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Chris Taylor Talks Fallout and Wasteland at Board Game Geek
Interview - posted by Crooked Bee on Fri 27 July 2012, 17:26:04Tags: Chris Taylor; Fallout; Fallout 2; Fallout 3; Fallout Tactics; Fallout: New Vegas; Wasteland; Wasteland 2
Board Game Geek offers a "Geek of the Week" community Q&A with Chris Taylor, lead designer on Fallout 1. The interview touches on game design, Wasteland 2, Fallout 3 and New Vegas, and of course Fallout 1, 2 and Tactics - plus a lot of other things, mostly board game-related. Have a few tidbits:
For me it's actually finishing the design to completion. I have many ideas and can go very quickly to prototype stage. Finishing the rules, polishing the mechanics and text -- those take a while. A friend of mine, a computer game programmer, with a similar problem said that the "first 90% of the game takes 10% of the time, and the last 10% of the game takes the other 90% of the time." So true.
[...] Specifically about game design, I have the most fun playing around with different mechanics. I do a lot of spreadsheets to test mechanics and values. I'm an iterator, so I like to quickly make a bunch of changes and spreadsheets are the best way to get a basic idea of what components I need to finish the prototype. VPG is great, because I have a lot of constraints and those keep me from going completely nuts.
What do you think of the resurrection of Wasteland?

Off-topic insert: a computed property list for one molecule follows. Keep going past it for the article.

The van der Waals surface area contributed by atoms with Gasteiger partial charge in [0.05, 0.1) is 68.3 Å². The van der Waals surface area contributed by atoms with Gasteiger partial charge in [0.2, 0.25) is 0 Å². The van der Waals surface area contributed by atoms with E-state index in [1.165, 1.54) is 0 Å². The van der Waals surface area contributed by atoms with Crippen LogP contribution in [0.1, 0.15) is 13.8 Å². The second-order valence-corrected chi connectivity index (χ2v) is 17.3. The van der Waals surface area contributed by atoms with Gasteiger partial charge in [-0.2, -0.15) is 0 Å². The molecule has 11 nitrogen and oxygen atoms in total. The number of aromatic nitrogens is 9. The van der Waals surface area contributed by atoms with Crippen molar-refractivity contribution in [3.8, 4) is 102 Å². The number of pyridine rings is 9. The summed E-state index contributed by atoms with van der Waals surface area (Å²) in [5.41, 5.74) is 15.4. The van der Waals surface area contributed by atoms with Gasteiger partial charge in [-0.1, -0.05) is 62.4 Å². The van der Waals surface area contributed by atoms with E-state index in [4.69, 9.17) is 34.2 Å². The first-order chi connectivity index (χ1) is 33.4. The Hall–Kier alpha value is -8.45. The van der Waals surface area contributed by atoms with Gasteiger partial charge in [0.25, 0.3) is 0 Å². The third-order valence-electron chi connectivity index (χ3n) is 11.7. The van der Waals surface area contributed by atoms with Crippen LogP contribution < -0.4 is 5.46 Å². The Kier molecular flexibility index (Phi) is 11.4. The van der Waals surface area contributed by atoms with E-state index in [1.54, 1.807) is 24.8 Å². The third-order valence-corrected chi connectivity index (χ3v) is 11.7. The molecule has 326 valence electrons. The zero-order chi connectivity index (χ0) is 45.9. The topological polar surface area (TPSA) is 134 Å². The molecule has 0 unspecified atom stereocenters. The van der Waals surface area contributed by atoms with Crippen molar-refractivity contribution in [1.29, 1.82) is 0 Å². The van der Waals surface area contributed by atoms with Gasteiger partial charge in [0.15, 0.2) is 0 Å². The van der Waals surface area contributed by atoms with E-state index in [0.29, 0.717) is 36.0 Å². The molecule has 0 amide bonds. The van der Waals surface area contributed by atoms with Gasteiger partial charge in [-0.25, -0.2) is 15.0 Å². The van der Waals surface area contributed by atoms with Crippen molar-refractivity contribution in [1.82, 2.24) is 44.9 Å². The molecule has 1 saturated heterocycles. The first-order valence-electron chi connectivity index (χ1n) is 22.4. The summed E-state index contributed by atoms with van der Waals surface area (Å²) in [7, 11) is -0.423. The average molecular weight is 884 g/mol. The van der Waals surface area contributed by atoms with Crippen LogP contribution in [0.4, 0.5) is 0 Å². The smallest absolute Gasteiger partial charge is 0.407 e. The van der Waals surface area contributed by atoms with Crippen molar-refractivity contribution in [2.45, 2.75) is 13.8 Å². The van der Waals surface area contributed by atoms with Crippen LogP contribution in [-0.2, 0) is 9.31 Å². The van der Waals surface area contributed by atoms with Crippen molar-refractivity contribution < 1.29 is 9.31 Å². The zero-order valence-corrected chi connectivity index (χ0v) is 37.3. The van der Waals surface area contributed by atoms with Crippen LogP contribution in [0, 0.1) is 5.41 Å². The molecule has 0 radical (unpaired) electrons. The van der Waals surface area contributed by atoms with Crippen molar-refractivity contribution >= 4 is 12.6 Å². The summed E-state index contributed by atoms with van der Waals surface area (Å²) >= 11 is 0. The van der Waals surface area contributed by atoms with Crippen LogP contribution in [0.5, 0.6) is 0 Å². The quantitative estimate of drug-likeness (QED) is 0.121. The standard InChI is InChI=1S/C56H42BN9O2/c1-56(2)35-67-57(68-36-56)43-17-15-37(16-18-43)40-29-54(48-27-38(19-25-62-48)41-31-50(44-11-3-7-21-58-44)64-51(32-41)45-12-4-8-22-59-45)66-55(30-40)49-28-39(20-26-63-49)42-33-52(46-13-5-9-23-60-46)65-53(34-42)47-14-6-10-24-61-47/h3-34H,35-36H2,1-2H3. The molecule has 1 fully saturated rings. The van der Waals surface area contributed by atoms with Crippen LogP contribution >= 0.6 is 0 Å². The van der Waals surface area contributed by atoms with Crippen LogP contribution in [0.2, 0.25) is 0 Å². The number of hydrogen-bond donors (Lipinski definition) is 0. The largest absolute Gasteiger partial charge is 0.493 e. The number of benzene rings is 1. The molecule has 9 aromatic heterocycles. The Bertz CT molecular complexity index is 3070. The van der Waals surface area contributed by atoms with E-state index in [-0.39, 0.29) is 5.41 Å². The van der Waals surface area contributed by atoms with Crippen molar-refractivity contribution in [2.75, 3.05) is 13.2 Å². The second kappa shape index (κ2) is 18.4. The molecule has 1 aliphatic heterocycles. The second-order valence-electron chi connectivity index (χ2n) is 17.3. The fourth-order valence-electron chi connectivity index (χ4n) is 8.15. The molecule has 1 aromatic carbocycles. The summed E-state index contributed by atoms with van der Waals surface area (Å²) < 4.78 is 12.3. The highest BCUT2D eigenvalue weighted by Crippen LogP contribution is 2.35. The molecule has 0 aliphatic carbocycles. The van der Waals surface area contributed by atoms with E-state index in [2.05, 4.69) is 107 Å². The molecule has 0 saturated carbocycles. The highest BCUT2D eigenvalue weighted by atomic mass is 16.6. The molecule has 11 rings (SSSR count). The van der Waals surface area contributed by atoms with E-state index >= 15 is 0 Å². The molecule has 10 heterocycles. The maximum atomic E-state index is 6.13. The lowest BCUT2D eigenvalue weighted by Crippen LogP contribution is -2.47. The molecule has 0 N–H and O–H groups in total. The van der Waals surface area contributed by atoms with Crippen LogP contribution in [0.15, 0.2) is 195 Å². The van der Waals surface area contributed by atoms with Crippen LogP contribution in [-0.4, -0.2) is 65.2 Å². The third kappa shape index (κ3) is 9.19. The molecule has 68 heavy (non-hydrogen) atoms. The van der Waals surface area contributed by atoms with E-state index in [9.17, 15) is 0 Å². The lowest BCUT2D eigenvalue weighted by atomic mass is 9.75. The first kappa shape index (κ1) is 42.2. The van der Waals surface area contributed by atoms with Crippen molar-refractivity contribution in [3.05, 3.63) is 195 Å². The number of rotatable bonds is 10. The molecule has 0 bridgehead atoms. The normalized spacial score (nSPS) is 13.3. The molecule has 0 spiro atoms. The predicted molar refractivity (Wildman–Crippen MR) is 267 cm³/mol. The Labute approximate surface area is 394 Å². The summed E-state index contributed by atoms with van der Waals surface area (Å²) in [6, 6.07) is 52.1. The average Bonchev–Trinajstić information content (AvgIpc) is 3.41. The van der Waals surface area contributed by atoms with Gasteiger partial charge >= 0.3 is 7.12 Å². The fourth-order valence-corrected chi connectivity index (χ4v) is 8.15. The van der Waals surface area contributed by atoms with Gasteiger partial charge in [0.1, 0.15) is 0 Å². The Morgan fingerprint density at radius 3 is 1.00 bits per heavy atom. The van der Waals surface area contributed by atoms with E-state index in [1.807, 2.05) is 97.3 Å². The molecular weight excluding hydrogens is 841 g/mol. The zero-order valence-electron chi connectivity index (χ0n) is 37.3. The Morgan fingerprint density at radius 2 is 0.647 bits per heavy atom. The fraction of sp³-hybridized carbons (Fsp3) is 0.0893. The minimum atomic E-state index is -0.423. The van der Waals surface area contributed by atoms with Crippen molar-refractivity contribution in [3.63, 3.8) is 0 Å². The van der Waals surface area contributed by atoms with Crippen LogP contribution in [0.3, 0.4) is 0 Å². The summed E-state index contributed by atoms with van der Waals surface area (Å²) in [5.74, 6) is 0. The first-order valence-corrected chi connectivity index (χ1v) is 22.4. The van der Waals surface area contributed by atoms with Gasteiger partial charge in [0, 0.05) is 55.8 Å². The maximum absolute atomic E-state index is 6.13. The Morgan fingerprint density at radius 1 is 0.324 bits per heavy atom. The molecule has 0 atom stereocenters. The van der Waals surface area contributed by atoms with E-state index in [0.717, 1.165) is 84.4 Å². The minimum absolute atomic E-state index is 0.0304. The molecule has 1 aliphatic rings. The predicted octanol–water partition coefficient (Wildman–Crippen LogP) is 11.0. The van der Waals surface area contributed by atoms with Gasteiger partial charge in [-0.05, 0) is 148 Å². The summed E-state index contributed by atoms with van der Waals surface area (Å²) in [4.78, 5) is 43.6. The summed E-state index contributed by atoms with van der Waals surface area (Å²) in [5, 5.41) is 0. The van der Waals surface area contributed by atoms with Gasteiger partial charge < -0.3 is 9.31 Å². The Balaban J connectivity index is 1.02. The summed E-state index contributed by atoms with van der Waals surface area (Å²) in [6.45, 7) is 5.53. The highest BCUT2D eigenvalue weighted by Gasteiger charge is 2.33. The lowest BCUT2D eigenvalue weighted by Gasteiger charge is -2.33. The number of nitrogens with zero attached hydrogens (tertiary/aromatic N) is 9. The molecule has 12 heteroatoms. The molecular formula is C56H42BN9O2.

Oh, it's great. Wasteland was one of the games that made me want to be a computer game designer. There were a couple key ideas from Wasteland that formed the core of the work that I did on Fallout (player actions should have consequences and statistics matter).
So to see the success they've had with their Kickstarter campaign is very heart-warming. I just got a chance to see their first screenshot and it looks very promising. I will be playing it the day it comes out.
Now, for some inside dirt, I actually did a treatment a few years ago for inXile for a Wasteland 2 (along with Tim Cain and Leonard Boyarsky). Leonard did this concept art of a mutant dog riding a human that I will always treasure. (And an armed Nun that you would not want to run into in the middle of the night.) It was a fun pitch to make even if it didn't go anywhere.
I understand they have Chris Avellone working on the new game in some capacity. If so, that's wonderful news. He is a great designer and should really have fun with the Wasteland world.
You mentioned designing a Fallout Miniatures game, what's your take on a Wasteland setting or scavenging New Vegas game?
Any post-apocalyptic setting worthy of the Wasteland name should have guns with limited ammo; all sorts of odd scavenged weapons; mutants, mutated animals and icky green mutation liquid pools of some sort; vehicles that would make the Road Warrior proud and enough morale dilemmas to shake a snake at. [...]
You've probably been asked this before, but what are your thoughts on Fallout 3?
I once said I'd only comment on Fallout 3 if I had nice things to say about it.
I really liked Fallout New Vegas. I thought it was a very good game. They had a good story, the interactivity was much improved and the Fallout humor was there in the right amount. Obsidian did a great job on New Vegas. I'm biased, of course, and think that FO1 was the best of the series. New Vegas is very good and comes closer to FO1 for me than any of the other games.